Be careful what you put in the pipes
I was reported to the City of Prescott for discharging paint into the storm water drain. I am withholding my name. Please make me understand what the big deal is.
The City of Prescott operates a Municipal Separate Storm Sewer System (MS4), which means that the storm sewer and sanitary sewer systems are separate. Prescott's storm sewer system consists of primarily surface drainage; streets, right-of-ways, gutters, ditches, swales, as well as other man-made and natural storm water conveyances. In Prescott, storm water flows untreated into the nearest creek or lake. MS4's are regulated by the Arizona Pollutant Discharge Elimination System to reduce the discharge of pollutants from the MS4 to protect the quality of local surface water.
All illicit discharge is the unlawful act of disposing, dumping, and spilling, emitting, or other discharge of any substance other than storm water (runoff from rain or snowmelt) into the storm water drainage system. Illicit discharges may be a risk to human health and safety, land or water quality.
Some examples of illicit discharge may include, but are not limited to the following: Oil, antifreeze and other automotive fluids, paint, household cleaners, yard waste (grass clipping, leaves), fertilizers, herbicides and pesticides, trash, garbage, discharges from commercial and industrial activities, sanitary sewer discharge, septic system discharge, grey water discharges, chlorinated swimming pool and/or hot tub water.
It is important to be watershed smart and we can all help protect our local water quality. You should wash your car on an unpaved surface so that detergent will not run into street or storm drains. This roadway dirt, automotive fluids, etc. that get washed from the car go straight into nearby storm drains and then this water flows directly to our creeks and lakes. When you use a commercial car wash, the dirty water is filtered and treated at the wastewater treatment plant.
You should always sweep or rake up yard debris. Do not blow leaves, grass, clippings and mulch into the street, or storm drains. Dispose of household hazardous waste, used auto fluids and the designated collection or recycling centers. Do not pour these items out onto driveways, streets or ditches.
The City of Prescott has in place the 2007 Illegal Discharge and Connection Storm Water Code. This code regulates the contribution of pollutants to the storm sewer system for the health, safety and general welfare of the citizens of Prescott. Violations of this code may be subject to penalties of not more than $2,500 per violation per day and may be punishable by incarceration.
Dear Sandy, my wife and I read your column every week - thank you for being our local Wikipedia girl for the construction industry. I run cold water when using the garbage disposal, my wife runs hot water. Who is right? And what is the reason for using either the hot or cold water?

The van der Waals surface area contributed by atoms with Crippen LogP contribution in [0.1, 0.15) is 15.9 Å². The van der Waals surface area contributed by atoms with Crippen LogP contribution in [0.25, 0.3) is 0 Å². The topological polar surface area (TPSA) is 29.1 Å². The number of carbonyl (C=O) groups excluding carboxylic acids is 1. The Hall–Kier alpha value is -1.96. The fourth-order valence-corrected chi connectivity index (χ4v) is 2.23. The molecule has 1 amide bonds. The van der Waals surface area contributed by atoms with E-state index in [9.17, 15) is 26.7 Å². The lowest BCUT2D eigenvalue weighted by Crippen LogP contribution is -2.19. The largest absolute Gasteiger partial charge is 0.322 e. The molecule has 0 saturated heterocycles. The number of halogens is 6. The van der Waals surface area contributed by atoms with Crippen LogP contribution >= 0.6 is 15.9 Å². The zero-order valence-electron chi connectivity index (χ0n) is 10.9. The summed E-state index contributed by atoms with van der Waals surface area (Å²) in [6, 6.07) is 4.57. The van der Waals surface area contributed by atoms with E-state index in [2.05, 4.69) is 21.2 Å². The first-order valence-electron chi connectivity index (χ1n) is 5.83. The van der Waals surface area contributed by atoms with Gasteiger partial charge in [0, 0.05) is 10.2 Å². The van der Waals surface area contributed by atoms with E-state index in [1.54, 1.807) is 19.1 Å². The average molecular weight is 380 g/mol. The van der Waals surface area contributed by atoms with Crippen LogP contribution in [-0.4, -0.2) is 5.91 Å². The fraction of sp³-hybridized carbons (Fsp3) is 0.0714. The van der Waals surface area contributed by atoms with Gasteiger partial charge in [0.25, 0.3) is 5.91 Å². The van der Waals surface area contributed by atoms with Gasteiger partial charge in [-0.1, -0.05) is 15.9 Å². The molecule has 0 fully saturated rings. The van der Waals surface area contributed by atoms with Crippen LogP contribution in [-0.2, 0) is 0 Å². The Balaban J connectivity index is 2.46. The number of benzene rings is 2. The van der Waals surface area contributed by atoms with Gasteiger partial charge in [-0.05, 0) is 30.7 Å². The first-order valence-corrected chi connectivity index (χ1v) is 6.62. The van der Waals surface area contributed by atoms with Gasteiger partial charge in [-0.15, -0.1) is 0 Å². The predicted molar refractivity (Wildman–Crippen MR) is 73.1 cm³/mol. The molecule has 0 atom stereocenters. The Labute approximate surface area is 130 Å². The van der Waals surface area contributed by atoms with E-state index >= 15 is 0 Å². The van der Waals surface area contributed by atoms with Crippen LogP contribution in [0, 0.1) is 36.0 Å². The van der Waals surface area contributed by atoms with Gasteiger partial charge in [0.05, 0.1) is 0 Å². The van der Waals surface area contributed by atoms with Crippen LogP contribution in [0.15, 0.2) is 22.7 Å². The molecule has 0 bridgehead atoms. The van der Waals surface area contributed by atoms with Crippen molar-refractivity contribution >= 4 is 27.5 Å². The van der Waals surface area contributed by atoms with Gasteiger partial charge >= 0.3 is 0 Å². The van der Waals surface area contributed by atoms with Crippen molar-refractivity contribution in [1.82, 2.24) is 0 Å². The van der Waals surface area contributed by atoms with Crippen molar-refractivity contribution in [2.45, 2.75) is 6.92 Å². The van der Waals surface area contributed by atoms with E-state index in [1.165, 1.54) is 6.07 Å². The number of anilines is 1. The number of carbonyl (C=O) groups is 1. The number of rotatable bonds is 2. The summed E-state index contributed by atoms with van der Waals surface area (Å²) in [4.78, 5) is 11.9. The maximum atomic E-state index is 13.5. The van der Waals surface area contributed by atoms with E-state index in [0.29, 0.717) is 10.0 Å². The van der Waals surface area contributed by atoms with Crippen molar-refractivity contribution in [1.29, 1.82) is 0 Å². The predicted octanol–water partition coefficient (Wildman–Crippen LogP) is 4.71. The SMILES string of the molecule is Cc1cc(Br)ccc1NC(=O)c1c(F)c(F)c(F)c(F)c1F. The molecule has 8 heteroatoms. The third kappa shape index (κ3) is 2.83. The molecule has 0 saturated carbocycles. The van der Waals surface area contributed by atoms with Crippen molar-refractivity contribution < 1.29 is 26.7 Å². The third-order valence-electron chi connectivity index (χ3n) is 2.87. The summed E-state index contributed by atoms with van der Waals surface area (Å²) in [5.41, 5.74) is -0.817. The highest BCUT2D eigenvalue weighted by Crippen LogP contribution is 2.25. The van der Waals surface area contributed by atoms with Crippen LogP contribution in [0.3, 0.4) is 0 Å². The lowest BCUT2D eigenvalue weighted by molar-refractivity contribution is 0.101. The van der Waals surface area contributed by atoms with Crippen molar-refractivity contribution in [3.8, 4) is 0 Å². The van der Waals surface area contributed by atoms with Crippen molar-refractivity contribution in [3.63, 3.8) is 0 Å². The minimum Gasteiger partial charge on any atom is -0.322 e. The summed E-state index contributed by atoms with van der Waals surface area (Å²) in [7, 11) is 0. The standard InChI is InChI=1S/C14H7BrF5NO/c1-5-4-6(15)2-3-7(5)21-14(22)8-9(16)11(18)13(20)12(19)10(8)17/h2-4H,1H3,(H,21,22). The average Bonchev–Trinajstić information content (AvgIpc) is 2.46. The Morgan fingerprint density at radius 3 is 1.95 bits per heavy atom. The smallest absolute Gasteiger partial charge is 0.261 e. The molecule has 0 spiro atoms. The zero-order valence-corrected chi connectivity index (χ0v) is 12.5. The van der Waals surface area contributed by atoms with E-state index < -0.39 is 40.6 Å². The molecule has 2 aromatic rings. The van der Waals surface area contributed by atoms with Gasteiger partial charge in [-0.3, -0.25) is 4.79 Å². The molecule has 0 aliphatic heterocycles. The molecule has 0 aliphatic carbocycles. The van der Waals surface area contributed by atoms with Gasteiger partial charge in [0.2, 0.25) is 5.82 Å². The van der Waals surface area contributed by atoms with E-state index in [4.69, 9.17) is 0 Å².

Generally, you should use cold water when running food down the garbage disposal. If what you are disposing of is grease or fat, using hot water will basically just "liquefy" it, and then it will become a solid piece further down into the plumbing when it has cooled down. Talking with several of our plumbing partners they have all said, DO NOT PUT GREASE OR FATS into the disposal. Toss into the garbage can. Rinsing fats and grease into the disposal over and over again will surely cause an enormous and whopping plumbing problem later on.
Using hot water will just keep the grease in a liquefied state and keep in mind that running any amount of water after disposing of fats and grease into the disposal WILL NOT totally clear the grease out of your drains. What happens with the disposal is somewhat like cholesterol in the arteries - it continues to build-up.
The idea of running hot water after grease is based on the faulty premise that hot water "cleans" better. Yes, hot boiling water does sterilize things, but that is not the aim when clearing grease from the drains.
I managed to get through Thanksgiving with only 2 emergency calls from local citizens for clogged garbage disposals. Inasmuch as we have another large family holiday coming with wonderful dinners and we all know how convenient a garbage disposal is and we like to think there is nothing that a garbage disposal cannot chomp, chew and get rid of but it is not necessarily true that there is nothing a garbage disposal cannot chomp and chew.
Yes, garbage disposals have powerful motors and blade, but there are certain things you shouldn't be putting down the disposal.
Many vegetables are too stringy or fibrous to go down the disposal, getting caught in the motor and leading to a clogged drain. Vegetables like celery, rhubarb, asparagus, artichokes, chard, kale, lettuce and even potato peels should not be put in the garbage disposal. These stringy, fibrous or starchy vegetables can easily wrap around the blade, clogging your drain.
Pasta expands when in contact with water and that's quite obvious when you cook it. In the garbage disposal it can continue to expand every time water goes down, ultimately clogging your drain over time. Or if it doesn't clog your drain, it will fill up the disposal trap.
Egg shells should not be put in the garbage disposal because the thin membrane on the inside of the shell can wrap itself around the blade of the disposal.
Like pasta, rice expands with water. So putting it down the garbage disposal will inevitably clog your drain, filling up the disposal's trap more and more as water goes down.
Coffee grounds, though appearing to go down the drain just fine, actually can get stuck in the trap of your garbage disposal.
It is best to toss out the above items the old fashioned way - trash can.
Sandy Griffis is executive director of the Yavapai County Contractors Association. Email your questions to her at email@example.com or call 928-778-0040.